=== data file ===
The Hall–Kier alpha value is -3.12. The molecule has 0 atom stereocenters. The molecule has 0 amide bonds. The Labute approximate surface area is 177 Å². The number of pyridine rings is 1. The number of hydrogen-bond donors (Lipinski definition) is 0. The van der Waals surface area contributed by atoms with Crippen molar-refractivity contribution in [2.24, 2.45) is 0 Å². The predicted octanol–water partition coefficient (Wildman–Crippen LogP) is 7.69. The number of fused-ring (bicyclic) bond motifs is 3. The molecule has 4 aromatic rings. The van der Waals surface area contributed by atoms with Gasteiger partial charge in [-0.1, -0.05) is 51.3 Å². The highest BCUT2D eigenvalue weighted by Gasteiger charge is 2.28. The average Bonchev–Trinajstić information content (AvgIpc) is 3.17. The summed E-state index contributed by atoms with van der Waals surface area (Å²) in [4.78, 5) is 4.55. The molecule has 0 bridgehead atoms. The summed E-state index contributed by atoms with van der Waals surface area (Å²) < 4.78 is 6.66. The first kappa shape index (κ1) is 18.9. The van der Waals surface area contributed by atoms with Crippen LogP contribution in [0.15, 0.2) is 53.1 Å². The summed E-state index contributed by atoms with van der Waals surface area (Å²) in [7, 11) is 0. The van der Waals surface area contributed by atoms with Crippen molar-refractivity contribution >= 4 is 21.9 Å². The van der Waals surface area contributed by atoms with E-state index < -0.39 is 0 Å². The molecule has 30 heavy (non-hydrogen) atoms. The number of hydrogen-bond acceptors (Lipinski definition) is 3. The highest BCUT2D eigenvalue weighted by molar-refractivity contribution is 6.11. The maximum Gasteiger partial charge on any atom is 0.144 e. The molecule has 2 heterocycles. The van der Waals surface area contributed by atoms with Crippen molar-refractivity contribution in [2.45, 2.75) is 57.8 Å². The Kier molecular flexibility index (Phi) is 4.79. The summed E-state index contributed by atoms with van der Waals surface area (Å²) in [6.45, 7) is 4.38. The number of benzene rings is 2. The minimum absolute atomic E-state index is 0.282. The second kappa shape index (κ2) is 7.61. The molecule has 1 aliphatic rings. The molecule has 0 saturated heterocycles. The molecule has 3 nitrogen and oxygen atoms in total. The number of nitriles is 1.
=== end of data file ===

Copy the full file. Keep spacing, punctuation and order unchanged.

The Hall–Kier alpha value is -3.12. The molecule has 0 atom stereocenters. The molecule has 0 amide bonds. The Labute approximate surface area is 177 Å². The number of pyridine rings is 1. The number of hydrogen-bond donors (Lipinski definition) is 0. The van der Waals surface area contributed by atoms with Crippen molar-refractivity contribution in [2.24, 2.45) is 0 Å². The predicted octanol–water partition coefficient (Wildman–Crippen LogP) is 7.69. The number of fused-ring (bicyclic) bond motifs is 3. The molecule has 4 aromatic rings. The van der Waals surface area contributed by atoms with Gasteiger partial charge in [-0.1, -0.05) is 51.3 Å². The highest BCUT2D eigenvalue weighted by Gasteiger charge is 2.28. The average Bonchev–Trinajstić information content (AvgIpc) is 3.17. The summed E-state index contributed by atoms with van der Waals surface area (Å²) in [4.78, 5) is 4.55. The molecule has 0 bridgehead atoms. The summed E-state index contributed by atoms with van der Waals surface area (Å²) < 4.78 is 6.66. The first kappa shape index (κ1) is 18.9. The van der Waals surface area contributed by atoms with Crippen LogP contribution in [0.15, 0.2) is 53.1 Å². The summed E-state index contributed by atoms with van der Waals surface area (Å²) in [7, 11) is 0. The van der Waals surface area contributed by atoms with Crippen molar-refractivity contribution >= 4 is 21.9 Å². The van der Waals surface area contributed by atoms with E-state index < -0.39 is 0 Å². The molecule has 30 heavy (non-hydrogen) atoms. The number of hydrogen-bond acceptors (Lipinski definition) is 3. The highest BCUT2D eigenvalue weighted by molar-refractivity contribution is 6.11. The maximum Gasteiger partial charge on any atom is 0.144 e. The molecule has 2 heterocycles. The van der Waals surface area contributed by atoms with Crippen molar-refractivity contribution in [2.45, 2.75) is 57.8 Å². The Kier molecular flexibility index (Phi) is 4.79. The summed E-state index contributed by atoms with van der Waals surface area (Å²) in [6.45, 7) is 4.38. The number of benzene rings is 2. The minimum absolute atomic E-state index is 0.282. The second kappa shape index (κ2) is 7.61. The molecule has 1 aliphatic rings. The molecule has 0 saturated heterocycles. The molecule has 3 nitrogen and oxygen atoms in total. The number of nitriles is 1.